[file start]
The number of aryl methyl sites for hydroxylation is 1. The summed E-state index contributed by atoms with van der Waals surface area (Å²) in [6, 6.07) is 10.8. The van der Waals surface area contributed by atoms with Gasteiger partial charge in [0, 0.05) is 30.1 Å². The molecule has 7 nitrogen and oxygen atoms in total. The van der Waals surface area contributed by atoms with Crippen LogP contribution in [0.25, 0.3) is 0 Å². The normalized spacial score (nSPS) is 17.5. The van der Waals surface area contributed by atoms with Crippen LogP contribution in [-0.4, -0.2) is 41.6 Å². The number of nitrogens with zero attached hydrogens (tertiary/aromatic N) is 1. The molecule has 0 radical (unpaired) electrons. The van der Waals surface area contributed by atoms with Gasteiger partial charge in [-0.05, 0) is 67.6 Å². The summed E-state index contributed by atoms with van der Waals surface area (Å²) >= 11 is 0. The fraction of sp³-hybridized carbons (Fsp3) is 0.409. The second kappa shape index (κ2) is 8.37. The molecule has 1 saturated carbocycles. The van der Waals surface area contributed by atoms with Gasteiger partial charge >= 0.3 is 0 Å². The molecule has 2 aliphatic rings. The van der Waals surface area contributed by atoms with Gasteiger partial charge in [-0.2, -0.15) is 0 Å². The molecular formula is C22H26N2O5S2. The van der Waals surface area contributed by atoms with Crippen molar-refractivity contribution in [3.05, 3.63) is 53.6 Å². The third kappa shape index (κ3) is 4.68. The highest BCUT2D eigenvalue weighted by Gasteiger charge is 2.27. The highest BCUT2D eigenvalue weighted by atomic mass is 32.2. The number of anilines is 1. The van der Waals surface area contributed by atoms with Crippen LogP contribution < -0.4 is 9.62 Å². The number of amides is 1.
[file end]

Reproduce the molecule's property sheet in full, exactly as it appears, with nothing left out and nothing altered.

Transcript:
The number of aryl methyl sites for hydroxylation is 1. The summed E-state index contributed by atoms with van der Waals surface area (Å²) in [6, 6.07) is 10.8. The van der Waals surface area contributed by atoms with Gasteiger partial charge in [0, 0.05) is 30.1 Å². The molecule has 7 nitrogen and oxygen atoms in total. The van der Waals surface area contributed by atoms with Crippen LogP contribution in [0.25, 0.3) is 0 Å². The normalized spacial score (nSPS) is 17.5. The van der Waals surface area contributed by atoms with Crippen LogP contribution in [-0.4, -0.2) is 41.6 Å². The number of nitrogens with zero attached hydrogens (tertiary/aromatic N) is 1. The molecule has 0 radical (unpaired) electrons. The van der Waals surface area contributed by atoms with Gasteiger partial charge in [-0.05, 0) is 67.6 Å². The summed E-state index contributed by atoms with van der Waals surface area (Å²) >= 11 is 0. The fraction of sp³-hybridized carbons (Fsp3) is 0.409. The second kappa shape index (κ2) is 8.37. The molecule has 1 saturated carbocycles. The van der Waals surface area contributed by atoms with Gasteiger partial charge >= 0.3 is 0 Å². The molecule has 2 aliphatic rings. The van der Waals surface area contributed by atoms with Gasteiger partial charge in [-0.2, -0.15) is 0 Å². The molecular formula is C22H26N2O5S2. The van der Waals surface area contributed by atoms with Crippen molar-refractivity contribution in [3.05, 3.63) is 53.6 Å². The third kappa shape index (κ3) is 4.68. The highest BCUT2D eigenvalue weighted by Gasteiger charge is 2.27. The highest BCUT2D eigenvalue weighted by atomic mass is 32.2. The number of anilines is 1. The van der Waals surface area contributed by atoms with Crippen LogP contribution < -0.4 is 9.62 Å². The number of amides is 1.